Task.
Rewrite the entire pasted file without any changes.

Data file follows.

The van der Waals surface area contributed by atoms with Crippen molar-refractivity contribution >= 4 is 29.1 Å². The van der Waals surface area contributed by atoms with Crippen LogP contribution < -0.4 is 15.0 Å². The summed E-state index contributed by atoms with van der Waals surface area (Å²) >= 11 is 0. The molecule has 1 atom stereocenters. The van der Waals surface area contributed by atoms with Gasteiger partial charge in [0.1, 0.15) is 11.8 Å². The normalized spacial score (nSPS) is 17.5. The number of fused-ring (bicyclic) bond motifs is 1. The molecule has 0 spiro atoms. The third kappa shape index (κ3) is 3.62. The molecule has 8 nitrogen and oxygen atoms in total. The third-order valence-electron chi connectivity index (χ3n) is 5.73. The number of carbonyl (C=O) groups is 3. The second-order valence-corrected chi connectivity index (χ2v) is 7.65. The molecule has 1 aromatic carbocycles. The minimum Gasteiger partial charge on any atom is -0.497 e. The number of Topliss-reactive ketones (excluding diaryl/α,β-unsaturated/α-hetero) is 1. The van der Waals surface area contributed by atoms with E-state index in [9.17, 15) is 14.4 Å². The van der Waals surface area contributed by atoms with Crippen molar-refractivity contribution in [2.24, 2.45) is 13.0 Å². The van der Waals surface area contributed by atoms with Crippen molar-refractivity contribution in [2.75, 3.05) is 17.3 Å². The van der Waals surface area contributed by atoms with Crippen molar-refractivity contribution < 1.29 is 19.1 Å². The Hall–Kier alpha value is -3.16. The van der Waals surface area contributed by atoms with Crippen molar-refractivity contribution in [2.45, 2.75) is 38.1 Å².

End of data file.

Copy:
The van der Waals surface area contributed by atoms with Crippen molar-refractivity contribution >= 4 is 29.1 Å². The van der Waals surface area contributed by atoms with Crippen LogP contribution < -0.4 is 15.0 Å². The summed E-state index contributed by atoms with van der Waals surface area (Å²) >= 11 is 0. The molecule has 1 atom stereocenters. The van der Waals surface area contributed by atoms with Gasteiger partial charge in [0.1, 0.15) is 11.8 Å². The normalized spacial score (nSPS) is 17.5. The number of fused-ring (bicyclic) bond motifs is 1. The molecule has 0 spiro atoms. The third kappa shape index (κ3) is 3.62. The molecule has 8 nitrogen and oxygen atoms in total. The third-order valence-electron chi connectivity index (χ3n) is 5.73. The number of carbonyl (C=O) groups is 3. The second-order valence-corrected chi connectivity index (χ2v) is 7.65. The molecule has 1 aromatic carbocycles. The minimum Gasteiger partial charge on any atom is -0.497 e. The number of Topliss-reactive ketones (excluding diaryl/α,β-unsaturated/α-hetero) is 1. The van der Waals surface area contributed by atoms with E-state index in [9.17, 15) is 14.4 Å². The van der Waals surface area contributed by atoms with Crippen molar-refractivity contribution in [2.24, 2.45) is 13.0 Å². The van der Waals surface area contributed by atoms with Crippen molar-refractivity contribution in [2.75, 3.05) is 17.3 Å². The van der Waals surface area contributed by atoms with Crippen molar-refractivity contribution < 1.29 is 19.1 Å². The Hall–Kier alpha value is -3.16. The van der Waals surface area contributed by atoms with Crippen molar-refractivity contribution in [2.45, 2.75) is 38.1 Å².